It is important and appropriate that we address this loophole in our incest legislation while the legislaton is being amended. It would be folly to send it, as suggested on Committee Stage, to an indeterminate review committee whose remit is to ponder the area of sexual abuse generally. There is a need to examine the crime of sexual abuse, but I think the Law Reform Commission got it wrong in one sense when their report indicated that there should be a crime of sexual abuse which would incorporate incest. There will always be a special disapproval in society of an incestuous relationship.
In regard to the problem my amendment was intended to deal with, the Minister stated on Committee Stage he had been advised that sexual relations between stepbrothers and stepsisters, and between an adopted child and his or her adoptive brother or sister, are technically not illegal. Such activity is certainly undesirable, but if it is not illegal it would be difficult to apply the Punishment of Incest Act to it. However, most members of the public would agree, as did most Members of the Oireachtas who took part in the Committee Stage debate, that it would be important to protect and to include in the incest law that very important parental relationship between father and child, abuse of which is incest. That is why I have changed my amendment to avoid any difficulty in regard to stepsisters etc.
It is important that this Bill go on the Statue Book and I have no wish to delay it. It is needed immediately to enable the proper reporting of incest cases to proceed unhindered. However, I felt it was appropriate for me to raise this on Committee Stage. The Minister has had only a few days to draft an amendment, to address the issues I raised and close this loophole to protect adopted children and stepchildren and I hope he has seen fit to make efforts in that regard.
I fully support the concept that adopted children and step-children should be protected. The purpose of this Bill is to deal with the restrictions on the reporting of incest cases; it does not go to the substance of the crime of incest. The Minister should take on board what Deputy O'Donnell said and try to amend the law in order to provide protection for adoptive children and stepchildren.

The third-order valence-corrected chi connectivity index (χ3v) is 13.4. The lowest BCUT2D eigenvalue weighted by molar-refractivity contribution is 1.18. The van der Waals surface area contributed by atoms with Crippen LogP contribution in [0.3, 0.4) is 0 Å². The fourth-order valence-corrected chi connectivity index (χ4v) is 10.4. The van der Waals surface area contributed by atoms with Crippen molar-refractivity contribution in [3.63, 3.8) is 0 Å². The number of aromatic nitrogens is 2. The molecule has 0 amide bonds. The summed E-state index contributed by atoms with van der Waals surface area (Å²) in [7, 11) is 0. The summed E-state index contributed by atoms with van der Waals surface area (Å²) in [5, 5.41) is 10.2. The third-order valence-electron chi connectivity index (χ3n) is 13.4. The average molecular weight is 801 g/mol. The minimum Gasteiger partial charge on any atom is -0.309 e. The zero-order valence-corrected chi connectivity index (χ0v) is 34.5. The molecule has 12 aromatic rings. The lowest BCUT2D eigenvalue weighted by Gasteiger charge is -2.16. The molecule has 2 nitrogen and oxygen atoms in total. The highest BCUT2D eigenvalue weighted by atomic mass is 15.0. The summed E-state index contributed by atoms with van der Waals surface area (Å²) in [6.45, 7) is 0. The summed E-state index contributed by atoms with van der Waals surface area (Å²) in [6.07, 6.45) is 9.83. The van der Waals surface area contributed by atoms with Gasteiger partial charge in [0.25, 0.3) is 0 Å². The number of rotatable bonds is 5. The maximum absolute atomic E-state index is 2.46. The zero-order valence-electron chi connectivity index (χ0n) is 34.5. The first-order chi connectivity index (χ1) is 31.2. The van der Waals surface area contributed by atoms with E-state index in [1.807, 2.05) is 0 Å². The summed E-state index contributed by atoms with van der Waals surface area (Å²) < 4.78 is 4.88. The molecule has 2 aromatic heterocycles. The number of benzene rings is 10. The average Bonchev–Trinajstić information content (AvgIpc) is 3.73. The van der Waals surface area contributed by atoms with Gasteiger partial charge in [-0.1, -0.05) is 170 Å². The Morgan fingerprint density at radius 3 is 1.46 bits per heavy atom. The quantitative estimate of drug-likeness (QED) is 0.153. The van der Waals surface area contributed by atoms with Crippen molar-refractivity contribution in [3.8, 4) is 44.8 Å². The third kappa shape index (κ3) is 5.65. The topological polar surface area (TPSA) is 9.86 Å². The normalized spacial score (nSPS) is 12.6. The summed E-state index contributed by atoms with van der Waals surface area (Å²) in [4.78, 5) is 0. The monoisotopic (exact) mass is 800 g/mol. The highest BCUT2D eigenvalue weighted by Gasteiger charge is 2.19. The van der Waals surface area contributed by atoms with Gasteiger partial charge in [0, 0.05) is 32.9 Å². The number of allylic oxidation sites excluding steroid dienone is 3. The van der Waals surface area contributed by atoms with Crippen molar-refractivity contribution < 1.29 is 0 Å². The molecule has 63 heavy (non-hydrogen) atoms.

The criminal law of incest was based upon the existence of a blood relationship between the individuals concerned. That was the position in 1908 and it is still the position in 1995. However, it must be recognised that an adoptive parent or a stepparent is in a fiduciary relationship with the child, and that relationship can build a bond between them. An adoptive parent or a step-parent who is a sexual deviant could easily build upon that bond, that trust and that fiduciary relationship to defile a step-child or an adoptive child. There is clearly a very real need to extend the bounds of the criminal law on incest to cover step-children and adoptive children. It is desirable that it be done, if not in this legislation then in future legislation.
I appreciate the difficulties which the Minister of State so clearly outlined on Committee Stage regarding the marriage of adoptive children or step-children to each other where there is no blood relationship, but there is a considerable difference between the fiduciary relationship which exists between an adoptive parent or a step-parent and that between adoptive children and step-children. The parent is in a position of complete, absolute and utter trust. That trust must not be breached, and can never be allowed to be built upon by a sexual deviant to defile a step-child or an adopted child. It is in that context that I support Deputy O'Donnell's amendment and ask the Minister of State to give sympathetic consideration to it.
The issue of protection of children from sexual abuse, particularly in their own home, is one with which I, as Minister with special responsibility for child care am very much concerned. Accordingly, after these amendments were put forward on Committee Stage, I brought them to the attention of the Minister who agreed to re-examine them on the basis that if what was suggested was the best way forward in terms of child protection, the amendments should, as far as possible, be accepted. However, on re-examination the Minister is satisfied that she cannot accept the amendments.
The purpose of the amendments is laudable, seeking adequate protection for young persons under 15 or 17 years who may be pressurised or forced into sexual activity with persons in parental positions, including persons who are step-parents or adoptive parents.